Monday, 25 February 2013

Web service



A Web service is a method of communication between two electronic devices over the World Wide Web. A Web service is a software function provided at a network address over the web or the cloud, it is a service that is "always on" as in the concept of utility computing.

The W3C defines a "Web service" as "a software system designed to support interoperable machine-to-machine interaction over a network". It has an interface described in a machine-processable format (specifically Web Services Description Language, known by the acronym WSDL). Other systems interact with the Web service in a manner prescribed by its description using SOAP messages, typically conveyed using HTTP with an XML serialization in conjunction with other Web-related standards."

The W3C also states, "We can identify two major classes of Web services, REST-compliant Web services, in which the primary purpose of the service is to manipulate XML representations of Web resources using a uniform set of "stateless" operations; and arbitrary Web services, in which the service may expose an arbitrary set of operations."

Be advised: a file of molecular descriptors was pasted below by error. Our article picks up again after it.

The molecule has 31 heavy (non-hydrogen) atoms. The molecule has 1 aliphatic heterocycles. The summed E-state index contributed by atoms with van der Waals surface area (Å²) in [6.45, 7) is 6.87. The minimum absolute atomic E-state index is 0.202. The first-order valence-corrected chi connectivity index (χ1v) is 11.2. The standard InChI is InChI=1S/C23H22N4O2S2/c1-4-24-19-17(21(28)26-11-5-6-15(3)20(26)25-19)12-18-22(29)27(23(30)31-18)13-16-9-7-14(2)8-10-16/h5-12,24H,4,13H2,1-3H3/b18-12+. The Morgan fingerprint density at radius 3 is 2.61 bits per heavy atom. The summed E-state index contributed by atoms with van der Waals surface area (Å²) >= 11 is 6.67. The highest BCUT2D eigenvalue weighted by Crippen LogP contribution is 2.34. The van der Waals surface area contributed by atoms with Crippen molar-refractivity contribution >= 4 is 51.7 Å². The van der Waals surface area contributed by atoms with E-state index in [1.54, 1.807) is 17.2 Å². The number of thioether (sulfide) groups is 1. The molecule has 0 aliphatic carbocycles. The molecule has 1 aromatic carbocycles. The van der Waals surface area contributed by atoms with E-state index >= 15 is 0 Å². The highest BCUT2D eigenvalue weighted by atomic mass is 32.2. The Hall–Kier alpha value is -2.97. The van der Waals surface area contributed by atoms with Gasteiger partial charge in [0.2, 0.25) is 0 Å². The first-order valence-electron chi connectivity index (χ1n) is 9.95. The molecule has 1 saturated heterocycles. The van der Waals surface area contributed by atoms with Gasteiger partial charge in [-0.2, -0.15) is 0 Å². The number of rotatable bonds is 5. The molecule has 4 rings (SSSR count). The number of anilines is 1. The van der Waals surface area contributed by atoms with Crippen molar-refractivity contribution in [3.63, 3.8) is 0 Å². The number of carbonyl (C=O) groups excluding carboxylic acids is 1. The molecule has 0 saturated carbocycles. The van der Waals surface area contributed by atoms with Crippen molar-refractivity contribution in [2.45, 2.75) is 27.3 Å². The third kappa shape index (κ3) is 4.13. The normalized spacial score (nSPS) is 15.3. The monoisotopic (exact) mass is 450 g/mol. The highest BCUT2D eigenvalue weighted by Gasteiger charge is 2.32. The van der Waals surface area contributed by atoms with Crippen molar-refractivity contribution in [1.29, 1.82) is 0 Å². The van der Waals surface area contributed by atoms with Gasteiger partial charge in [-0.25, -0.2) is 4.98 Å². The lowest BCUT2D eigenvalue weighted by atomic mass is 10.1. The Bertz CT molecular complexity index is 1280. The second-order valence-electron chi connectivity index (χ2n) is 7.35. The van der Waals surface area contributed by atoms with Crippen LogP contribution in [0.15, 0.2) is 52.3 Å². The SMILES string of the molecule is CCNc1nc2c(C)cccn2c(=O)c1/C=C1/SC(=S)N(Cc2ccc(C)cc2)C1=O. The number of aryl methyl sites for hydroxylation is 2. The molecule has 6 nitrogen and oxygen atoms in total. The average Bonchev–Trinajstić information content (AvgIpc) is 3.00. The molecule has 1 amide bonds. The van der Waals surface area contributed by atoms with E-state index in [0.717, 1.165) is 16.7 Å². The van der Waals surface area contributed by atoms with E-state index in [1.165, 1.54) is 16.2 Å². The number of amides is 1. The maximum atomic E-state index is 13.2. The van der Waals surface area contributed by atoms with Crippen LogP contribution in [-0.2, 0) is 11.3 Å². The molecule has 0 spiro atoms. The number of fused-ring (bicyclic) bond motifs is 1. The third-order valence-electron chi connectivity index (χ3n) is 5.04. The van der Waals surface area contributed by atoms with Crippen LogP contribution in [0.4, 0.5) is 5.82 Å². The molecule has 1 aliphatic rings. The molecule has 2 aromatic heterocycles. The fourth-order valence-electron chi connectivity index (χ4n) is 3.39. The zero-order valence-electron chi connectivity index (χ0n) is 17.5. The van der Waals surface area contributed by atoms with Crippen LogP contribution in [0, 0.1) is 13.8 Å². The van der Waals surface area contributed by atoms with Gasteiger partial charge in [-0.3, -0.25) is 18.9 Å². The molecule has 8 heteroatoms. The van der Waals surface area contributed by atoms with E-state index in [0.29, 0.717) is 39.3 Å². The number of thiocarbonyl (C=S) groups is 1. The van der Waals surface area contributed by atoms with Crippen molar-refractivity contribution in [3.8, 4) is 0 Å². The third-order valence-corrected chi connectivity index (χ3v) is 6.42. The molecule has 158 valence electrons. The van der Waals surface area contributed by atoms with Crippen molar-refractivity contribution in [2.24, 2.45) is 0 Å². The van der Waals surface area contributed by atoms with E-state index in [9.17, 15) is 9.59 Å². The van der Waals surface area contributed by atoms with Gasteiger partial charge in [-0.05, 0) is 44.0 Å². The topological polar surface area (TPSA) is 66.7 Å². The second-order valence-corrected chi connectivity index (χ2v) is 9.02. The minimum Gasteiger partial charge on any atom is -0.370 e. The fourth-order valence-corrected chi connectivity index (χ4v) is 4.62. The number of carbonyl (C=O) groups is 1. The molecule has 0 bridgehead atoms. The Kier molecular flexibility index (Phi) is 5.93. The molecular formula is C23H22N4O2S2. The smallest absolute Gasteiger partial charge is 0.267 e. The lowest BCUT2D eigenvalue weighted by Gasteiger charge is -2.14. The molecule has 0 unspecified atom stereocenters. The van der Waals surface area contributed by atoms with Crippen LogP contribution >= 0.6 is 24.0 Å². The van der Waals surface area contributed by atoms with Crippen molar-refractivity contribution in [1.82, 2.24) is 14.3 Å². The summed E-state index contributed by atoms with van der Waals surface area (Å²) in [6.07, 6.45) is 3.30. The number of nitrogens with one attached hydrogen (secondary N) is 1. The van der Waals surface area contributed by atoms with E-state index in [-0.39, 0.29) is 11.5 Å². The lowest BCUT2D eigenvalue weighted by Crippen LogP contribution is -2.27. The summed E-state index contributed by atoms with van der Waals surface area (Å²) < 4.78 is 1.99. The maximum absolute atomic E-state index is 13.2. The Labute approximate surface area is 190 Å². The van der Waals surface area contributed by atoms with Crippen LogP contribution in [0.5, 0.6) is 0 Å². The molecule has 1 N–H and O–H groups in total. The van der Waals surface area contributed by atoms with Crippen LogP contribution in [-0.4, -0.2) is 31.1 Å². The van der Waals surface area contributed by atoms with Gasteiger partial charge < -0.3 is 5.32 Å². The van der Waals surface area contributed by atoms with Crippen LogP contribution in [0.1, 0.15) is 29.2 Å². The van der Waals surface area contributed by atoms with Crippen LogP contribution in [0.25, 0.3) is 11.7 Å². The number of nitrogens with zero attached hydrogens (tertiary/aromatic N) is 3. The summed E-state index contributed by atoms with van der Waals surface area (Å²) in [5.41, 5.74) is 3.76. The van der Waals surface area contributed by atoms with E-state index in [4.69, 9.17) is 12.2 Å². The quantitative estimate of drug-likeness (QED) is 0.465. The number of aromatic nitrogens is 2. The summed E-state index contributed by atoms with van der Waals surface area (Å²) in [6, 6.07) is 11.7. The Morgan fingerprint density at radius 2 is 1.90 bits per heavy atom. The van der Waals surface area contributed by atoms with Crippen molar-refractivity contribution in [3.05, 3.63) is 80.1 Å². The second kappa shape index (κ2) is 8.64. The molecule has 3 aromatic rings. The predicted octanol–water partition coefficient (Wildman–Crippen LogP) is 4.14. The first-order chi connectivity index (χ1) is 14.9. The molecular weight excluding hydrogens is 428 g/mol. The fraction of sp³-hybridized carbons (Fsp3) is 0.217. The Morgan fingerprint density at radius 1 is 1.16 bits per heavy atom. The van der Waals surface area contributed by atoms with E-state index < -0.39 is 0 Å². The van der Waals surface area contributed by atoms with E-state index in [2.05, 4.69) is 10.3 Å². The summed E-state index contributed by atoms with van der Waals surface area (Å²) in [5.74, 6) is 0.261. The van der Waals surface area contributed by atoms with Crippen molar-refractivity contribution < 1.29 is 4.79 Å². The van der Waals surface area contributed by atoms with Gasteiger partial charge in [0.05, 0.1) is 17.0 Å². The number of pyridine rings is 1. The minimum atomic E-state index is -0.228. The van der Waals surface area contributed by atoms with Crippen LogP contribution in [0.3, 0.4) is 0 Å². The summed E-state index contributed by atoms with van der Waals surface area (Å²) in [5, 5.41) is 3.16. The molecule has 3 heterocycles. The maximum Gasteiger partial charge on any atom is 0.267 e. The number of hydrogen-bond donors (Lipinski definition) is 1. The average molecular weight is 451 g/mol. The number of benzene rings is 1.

Monday, 30 July 2012

Spider web

A spider web, spiderweb, spider's web or cobweb (from the obsolete word coppe, meaning "spider") is a device built by a spider out of proteinaceous spider silk extruded from its spinnerets.

Spider webs have existed for at least 141 million years, as witnessed in a rare find of Early Cretaceous amber from Sussex, southern England. Insects can get trapped in spider webs, providing nutrition to the spider; however, not all spiders build webs to catch prey, and some do not build webs at all. "Spider web" is typically used to refer to a web that is apparently still in use (i.e. clean), whereas "cobweb" refers to abandoned (i.e. dusty), webs.